Numerical study of performance of a torque converter employing a power-law fluid

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Conference Proceeding
Proceedings of the 18th Australasian Fluid Mechanics Conference, AFMC 2012, 2012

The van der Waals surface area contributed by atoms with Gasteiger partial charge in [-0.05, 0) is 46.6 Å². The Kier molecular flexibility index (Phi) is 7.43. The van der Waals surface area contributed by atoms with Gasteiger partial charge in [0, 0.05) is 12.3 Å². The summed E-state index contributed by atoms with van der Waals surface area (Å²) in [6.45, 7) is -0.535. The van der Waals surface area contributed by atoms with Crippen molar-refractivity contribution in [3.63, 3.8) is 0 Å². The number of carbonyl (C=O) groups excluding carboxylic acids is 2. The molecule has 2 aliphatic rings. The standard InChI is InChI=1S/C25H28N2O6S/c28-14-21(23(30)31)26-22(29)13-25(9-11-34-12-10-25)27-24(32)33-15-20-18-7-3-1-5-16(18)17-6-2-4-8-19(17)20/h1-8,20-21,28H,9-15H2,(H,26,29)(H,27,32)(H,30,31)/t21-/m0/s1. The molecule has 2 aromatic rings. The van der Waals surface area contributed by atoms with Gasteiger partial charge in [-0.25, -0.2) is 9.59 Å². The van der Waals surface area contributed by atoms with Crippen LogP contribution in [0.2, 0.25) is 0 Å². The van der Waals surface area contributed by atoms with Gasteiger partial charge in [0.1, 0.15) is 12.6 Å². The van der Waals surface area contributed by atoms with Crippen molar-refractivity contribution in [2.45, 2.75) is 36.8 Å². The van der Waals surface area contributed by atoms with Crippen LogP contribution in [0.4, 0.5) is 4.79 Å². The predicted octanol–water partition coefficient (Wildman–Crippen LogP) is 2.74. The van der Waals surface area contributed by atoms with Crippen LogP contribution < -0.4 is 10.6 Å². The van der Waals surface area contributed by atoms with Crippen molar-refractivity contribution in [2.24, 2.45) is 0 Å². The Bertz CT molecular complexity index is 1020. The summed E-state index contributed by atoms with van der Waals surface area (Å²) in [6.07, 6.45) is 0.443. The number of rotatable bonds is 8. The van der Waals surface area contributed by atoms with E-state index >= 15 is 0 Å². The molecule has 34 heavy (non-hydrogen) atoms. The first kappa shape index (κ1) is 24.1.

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Torque converter (TC) is a totally enclosed hydrodynamic turbomachine, used most often in automobiles for the smooth transmission of power and speed change from the engine to the transmission, and torque magnification. A typical TC has 3 major components: a pump that is attached directly to the TC cover and connected to the engine shaft, a turbine connected to the transmission shaft, and a stator connected to the transmission housing via a one-way clutch and providing guidance for the fluid flow. In this work, performance of a TC employing a power-law fluid is investigated numerically, using a commercial Computational Fluid Dynamics (CFD) software package. The standard k-epsilon turbulence model is used. A power-law fluid whose zero-shear properties correspond to an industrial oil is used for the working fluid. It is found that as the power-law index increases so that the fluid behaviour varies from being shearthinning through Newtonian to shear-thickening, both efficiency and torque ratio decrease slightly. Also, the change is more pronounced at lower speed ratio.
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